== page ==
Council is deeply concerned that there is not a process to make a complaint against a Denver elected official for sexual harassment. Council will lead by example and adopt a clear policy and process for reporting and investigating complaints against a Council Member. We call on the Mayor to follow suit and adopt consistent policies to meet the community’s demand for accountability.

Our attorney will communicate with Detective Branch-Wise’s attorney on this matter.

As you can see, the reference to undisputed facts is back in these new remarks, as is an allusion to laws that prevent an open hearing about sexual harassment, a concept first teased in a letter from legislative counsel Kirsten Crawford to Branch-Wise's attorney, Sean Lane.

Why did the council feel it needed to mull over these matters for weeks? At first blush, the difficulties in coming to a decision seem more political than legal. Many observers had expected the council to announce a behind-the-scenes analysis as a way of saving face, after which members would shrug at their inability to punish Hancock for his behavior — a flaw in the current system.

Instead, they opted for the more direct approach of squelching an investigation before one could begin.

City Attorney Kristin Bronson, left, is not the Denver City Council's legislative counsel. Kirsten Crawford, right, is.
City Attorney Kristin Bronson, left, is not the Denver City Council's legislative counsel. Kirsten Crawford, right, is.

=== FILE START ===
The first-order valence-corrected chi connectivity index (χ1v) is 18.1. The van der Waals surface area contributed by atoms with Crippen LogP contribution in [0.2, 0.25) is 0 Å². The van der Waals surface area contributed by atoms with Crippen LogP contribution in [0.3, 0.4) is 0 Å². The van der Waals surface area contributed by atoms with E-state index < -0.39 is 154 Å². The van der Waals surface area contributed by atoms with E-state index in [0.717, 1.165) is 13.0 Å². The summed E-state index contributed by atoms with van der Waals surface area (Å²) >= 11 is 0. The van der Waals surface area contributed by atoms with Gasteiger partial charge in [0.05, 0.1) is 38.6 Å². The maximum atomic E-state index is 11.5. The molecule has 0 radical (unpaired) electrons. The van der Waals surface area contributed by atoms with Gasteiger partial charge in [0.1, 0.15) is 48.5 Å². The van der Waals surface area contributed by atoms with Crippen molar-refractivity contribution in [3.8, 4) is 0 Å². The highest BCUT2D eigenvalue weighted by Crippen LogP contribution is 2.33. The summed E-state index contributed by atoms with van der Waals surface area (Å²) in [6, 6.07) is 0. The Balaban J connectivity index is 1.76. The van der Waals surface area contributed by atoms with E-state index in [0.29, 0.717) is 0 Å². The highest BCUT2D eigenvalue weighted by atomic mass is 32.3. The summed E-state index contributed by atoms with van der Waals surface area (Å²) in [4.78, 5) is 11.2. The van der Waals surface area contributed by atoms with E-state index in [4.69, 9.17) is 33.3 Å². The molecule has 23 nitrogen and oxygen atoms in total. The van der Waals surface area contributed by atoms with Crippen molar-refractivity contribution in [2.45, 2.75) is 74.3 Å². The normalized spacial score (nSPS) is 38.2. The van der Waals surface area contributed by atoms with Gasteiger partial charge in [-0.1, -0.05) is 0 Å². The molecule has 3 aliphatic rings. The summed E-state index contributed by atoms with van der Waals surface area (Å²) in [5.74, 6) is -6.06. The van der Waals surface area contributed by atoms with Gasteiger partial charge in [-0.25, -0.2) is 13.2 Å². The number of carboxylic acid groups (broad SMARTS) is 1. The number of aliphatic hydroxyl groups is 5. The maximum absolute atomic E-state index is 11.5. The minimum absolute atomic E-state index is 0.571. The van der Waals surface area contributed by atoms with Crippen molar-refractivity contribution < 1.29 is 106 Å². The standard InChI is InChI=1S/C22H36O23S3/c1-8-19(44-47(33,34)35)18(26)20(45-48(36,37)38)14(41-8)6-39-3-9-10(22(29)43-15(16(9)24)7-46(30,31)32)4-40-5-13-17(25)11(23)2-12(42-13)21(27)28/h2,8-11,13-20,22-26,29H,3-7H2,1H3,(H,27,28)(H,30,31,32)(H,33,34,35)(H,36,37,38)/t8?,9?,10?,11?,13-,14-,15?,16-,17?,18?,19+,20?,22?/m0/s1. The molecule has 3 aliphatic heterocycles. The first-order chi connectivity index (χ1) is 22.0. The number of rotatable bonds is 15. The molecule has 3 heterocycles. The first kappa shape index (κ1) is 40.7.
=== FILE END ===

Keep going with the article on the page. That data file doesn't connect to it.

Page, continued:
City of Denver

After issuing the letter, Brooks, who's been prolific on social media but recently announced that he was dropping his Facebook page, tweeted not about the council decision, but about 9News's Kyle Clark distributing a photo of what he said was the council's lawyer, City Attorney Kristin Bronson. Brooks countered by sharing Crawford's pic. (According to 9News, Crawford also answers to "city attorney.")

Meanwhile, the mayor's office quickly put out a statement of its own: "From the start, Mayor Hancock has been open, honest and transparent about this matter. He has taken full responsibility for his inappropriate text messages from six years ago and has apologized to Detective Branch-Wise as well as his family and the entire community. Mayor Hancock is committed to learning and growing from all of this while continuing to lead the city forward."

Are there any additional avenues through which Branch-Wise can press her argument? We've passed along an interview request to attorney Lane, and will share his views if and when he gets back to us. We also requested an interview with William Sulton, who emailed that he's on vacation and will be in touch next week. Additionally, we've reached out to Councilman Espinoza, who reacted to the council's allergy to his earlier call for an investigation call by saying in part, "That is the difficult nature of a body like ours."

Truer words were never spoken.